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Supplements Understanding the Diagnosis, Management, and Treatment Options for Neurogenic Orthostatic Hypoten

Neurogenic Orthostatic Hypotension: Pathophysiology and Diagnosis

Phillip A. Low, MD
Several factors may contribute to the diag-nosis of NOH being missed. One reason is that symptoms of lightheadedness may be absent. Additionally, patients may instead have subtle symptoms, such as cognitive slowing.38 Another reason is that a patient may truly be asymptomatic, due to expansion of the autoregulated range.46 Awareness of this rare disease also presents a problem because it is understandably low among both clinicians and patients. In addition, patients may attribute NOH symptoms to their primary disorder. An online survey collected data from 178 patients with disorders that may be affected by NOH (PD, MSA, PAF, dopamine beta-hydrox-ylase deficiency, and nondiabetic autonomic neuropathy) and their caregivers (n = 180).68 Although most patients reported experiencing at least 1 symptom of NOH, 24% of patients and 22% of caregivers had never heard of NOH.

Tools for Assessing NOH Symptoms

Two self-report questionnaires have been developed specifically to assess symptoms in patients with NOH: the Orthostatic Grading Scale (OGS; Table 337) and the Orthostatic Hypotension Questionnaire (OHQ; Figure 1a, 1b, 1c69).37,69 These instruments may be used in diagnosis to assess progres-sion of NOH and to assess the response to pharmaco-therapy in clinical practice.41 The OHQ has been used to evaluate the clinical efficacy of droxidopa and midodrine for NOH in clinical trials.70,71 The OGS, which was adapted from the autonomic symptom profile, has 5 items that address the frequency and severity of orthostatic symptoms, relationship of symptoms to orthostatic stressors, and impact of symptoms on activities of daily living and standing time.2,37 Scores for each item are summed to provide a total score for the instrument, ranging from 0 for no impairment to 20 for maximal impairment. The OGS robustly correlated with autonomic deficits on the CASS in patients undergoing full autonomic laboratory evaluation. Using a CASS adrenergic subscore of at least 3, an OGS score of at least 9 had sensitivity of 65.6% and specificity of 69.2%.37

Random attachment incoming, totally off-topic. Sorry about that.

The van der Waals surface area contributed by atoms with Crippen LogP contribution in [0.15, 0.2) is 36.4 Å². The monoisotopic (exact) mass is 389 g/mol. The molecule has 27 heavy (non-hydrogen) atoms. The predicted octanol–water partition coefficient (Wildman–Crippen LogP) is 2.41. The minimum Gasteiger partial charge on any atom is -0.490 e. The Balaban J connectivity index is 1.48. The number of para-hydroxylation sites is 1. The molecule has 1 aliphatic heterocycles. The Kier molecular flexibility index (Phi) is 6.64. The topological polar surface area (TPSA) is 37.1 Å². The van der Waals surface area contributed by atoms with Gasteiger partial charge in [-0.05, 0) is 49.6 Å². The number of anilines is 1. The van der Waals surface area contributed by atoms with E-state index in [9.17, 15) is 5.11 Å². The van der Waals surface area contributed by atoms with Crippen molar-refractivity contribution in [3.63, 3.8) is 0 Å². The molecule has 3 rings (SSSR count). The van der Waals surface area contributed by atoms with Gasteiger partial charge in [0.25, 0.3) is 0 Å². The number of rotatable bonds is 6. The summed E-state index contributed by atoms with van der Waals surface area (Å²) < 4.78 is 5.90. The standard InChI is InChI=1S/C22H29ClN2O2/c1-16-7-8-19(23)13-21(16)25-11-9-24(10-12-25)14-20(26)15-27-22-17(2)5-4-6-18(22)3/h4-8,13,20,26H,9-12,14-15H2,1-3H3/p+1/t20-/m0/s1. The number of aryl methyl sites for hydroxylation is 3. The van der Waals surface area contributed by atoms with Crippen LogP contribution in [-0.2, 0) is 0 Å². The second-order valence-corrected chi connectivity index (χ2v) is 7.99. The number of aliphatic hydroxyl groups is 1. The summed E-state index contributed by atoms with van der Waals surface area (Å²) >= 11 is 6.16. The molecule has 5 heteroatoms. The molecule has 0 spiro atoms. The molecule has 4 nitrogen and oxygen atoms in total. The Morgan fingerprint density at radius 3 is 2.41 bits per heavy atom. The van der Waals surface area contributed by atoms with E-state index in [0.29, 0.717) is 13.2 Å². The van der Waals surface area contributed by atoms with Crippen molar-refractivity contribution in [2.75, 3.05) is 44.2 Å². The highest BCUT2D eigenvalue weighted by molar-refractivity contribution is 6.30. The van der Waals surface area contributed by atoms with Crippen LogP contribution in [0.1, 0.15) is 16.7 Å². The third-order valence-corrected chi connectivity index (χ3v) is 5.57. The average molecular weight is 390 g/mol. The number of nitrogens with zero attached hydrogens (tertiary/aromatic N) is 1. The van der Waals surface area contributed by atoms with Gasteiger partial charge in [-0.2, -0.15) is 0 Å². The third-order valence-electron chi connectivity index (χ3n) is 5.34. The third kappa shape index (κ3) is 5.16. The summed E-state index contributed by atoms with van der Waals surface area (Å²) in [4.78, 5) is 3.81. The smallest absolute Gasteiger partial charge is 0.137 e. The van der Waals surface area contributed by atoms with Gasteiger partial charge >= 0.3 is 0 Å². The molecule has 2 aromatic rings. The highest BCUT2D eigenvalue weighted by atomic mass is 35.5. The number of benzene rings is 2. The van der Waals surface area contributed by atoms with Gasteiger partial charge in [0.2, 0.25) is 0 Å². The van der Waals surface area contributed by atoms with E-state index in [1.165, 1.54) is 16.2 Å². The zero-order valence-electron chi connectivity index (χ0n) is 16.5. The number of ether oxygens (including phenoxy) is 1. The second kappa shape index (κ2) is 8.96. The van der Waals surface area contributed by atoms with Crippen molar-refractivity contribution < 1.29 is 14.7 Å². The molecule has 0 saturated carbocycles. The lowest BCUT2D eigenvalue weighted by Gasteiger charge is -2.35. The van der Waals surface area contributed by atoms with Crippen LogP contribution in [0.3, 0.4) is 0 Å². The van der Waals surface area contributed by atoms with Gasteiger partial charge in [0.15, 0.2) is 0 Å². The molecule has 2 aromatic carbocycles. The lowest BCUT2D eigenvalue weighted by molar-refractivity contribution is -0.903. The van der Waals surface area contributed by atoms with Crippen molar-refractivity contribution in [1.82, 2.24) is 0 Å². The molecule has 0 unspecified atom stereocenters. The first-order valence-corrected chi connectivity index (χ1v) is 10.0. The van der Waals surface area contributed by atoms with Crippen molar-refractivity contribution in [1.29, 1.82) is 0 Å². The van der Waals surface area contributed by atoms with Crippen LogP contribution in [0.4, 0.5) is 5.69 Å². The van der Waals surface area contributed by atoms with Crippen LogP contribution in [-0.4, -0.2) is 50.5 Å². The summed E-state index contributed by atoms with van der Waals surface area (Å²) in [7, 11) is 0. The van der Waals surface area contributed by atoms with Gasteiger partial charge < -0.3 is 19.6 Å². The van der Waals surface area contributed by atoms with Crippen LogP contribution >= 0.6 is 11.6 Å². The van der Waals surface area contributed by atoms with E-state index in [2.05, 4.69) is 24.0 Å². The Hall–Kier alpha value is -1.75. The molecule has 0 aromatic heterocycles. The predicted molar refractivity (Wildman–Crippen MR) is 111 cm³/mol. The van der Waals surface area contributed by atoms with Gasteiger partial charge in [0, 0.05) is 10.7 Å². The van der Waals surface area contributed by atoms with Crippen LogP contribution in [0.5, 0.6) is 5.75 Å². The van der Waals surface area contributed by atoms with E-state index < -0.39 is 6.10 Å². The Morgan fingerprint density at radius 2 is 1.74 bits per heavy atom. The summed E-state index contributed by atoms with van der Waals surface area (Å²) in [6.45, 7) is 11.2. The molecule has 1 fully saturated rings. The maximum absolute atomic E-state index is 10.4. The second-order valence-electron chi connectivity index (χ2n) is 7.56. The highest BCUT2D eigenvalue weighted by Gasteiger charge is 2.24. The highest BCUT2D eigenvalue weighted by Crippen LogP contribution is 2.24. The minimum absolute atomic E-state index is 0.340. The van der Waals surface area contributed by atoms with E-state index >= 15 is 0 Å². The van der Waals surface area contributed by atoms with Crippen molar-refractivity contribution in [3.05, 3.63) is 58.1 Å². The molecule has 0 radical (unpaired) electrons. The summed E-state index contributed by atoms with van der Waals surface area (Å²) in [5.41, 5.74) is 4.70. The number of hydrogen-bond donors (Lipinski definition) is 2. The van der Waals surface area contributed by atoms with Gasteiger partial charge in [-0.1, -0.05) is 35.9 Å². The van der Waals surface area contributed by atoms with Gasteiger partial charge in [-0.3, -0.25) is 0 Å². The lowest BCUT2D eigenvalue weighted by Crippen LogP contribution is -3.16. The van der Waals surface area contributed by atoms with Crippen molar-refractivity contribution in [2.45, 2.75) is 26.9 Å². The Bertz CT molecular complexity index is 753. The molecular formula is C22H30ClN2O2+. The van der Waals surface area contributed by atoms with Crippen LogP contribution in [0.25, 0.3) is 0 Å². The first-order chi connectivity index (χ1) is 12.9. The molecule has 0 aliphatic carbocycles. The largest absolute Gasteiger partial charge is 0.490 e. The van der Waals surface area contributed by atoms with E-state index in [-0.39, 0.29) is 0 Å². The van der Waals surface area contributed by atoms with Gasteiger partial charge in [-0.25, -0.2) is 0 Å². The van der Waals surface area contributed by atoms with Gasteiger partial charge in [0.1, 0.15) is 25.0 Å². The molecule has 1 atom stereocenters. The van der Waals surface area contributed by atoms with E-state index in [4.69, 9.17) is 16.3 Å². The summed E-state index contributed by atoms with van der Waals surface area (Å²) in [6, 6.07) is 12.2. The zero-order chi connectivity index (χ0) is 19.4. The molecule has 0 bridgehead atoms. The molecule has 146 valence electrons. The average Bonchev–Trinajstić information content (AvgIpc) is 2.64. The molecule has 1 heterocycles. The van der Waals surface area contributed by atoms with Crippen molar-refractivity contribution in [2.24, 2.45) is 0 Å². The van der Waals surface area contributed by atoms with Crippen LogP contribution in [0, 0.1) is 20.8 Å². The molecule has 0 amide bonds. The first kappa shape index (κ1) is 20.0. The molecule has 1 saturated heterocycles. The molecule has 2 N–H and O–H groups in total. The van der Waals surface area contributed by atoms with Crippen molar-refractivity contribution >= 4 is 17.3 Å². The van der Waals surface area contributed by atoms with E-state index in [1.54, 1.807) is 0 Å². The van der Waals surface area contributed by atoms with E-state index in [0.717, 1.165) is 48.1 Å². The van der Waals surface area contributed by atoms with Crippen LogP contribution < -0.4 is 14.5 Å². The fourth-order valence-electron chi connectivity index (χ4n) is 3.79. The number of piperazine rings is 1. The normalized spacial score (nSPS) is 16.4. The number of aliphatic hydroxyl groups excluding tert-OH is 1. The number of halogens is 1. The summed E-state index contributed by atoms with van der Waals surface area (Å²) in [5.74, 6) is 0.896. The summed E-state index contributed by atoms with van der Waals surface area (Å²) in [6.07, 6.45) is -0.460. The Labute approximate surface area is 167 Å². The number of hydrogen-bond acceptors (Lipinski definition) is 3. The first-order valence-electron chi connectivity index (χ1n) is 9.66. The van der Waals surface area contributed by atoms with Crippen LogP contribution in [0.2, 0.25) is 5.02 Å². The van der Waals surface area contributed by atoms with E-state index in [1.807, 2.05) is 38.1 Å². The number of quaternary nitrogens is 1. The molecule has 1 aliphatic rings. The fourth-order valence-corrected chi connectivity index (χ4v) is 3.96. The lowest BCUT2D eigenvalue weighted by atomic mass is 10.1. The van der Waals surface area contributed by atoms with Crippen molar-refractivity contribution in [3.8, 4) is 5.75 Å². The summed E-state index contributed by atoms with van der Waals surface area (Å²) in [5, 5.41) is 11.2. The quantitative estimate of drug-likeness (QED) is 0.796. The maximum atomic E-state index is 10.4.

The OHQ has 2 domains: OH symptoms and their impact on walking.69 The 6-item Orthostatic Hypotension Symptom Assessment (OHSA) asks about dizziness/ lightheadedness, vision disturbance, weakness, fatigue, trouble concentrating, and head or neck discomfort. The 4-item Orthostatic Hypotension Daily Activity Scale (OHDAS) assesses the interference of NOH with daily activities: standing a short time, standing a long time, walking a short time, and walking a long time. Patients score items on a scale of 0 to 10 for the average severity of symptoms over the past week. Two factors raise questions about content validity of the OHQ: the questionnaire asks patients to rate only symptoms related to their low blood pressure problem and to average the severity of their symptoms over the past week.72 An improvement of 0.8 to 1.0 units is considered a minimal important change on the OHSA, OHDAS, and OHQ composite score.69

A study in 201 patients with PD evaluated the rela-tionship between the orthostatic drop, standing blood pressure, and symptoms of OH as characterized by the OHQ. Using the criteria of a 20/10 mm Hg drop in blood pressure for the diagnosis of NOH, 50% of patients in the cohort met the diagnosis and 33% of them were symptom-atic. Using the criteria of a 30/15 mm Hg drop in blood pressure, 30% of patients met the diagnosis and 44% were symptomatic. A mean standing blood pressure lower than 75 mm Hg had 97% sensitivity and 98% specificity for detecting symptomatic OH. The authors propose a mean standing blood pressure lower than 75 mm Hg as a marker for determining if OH symptoms are substantial enough for pharmacotherapy.73

Author affiliation: Mayo Clinic.

Funding source: This activity is supported by an educational grant from Lundbeck, LLC. Author disclosure: Dr. Low has no relevant commercial financial relationships or affiliations to disclose.

Authorship information: Concept and design, analysis and interpreta-tion of data, drafting of the manuscript, critical revision of the manuscript for important intellectual content, statistical analysis, and supervision.

Address correspondence to: low@mayo.edu.
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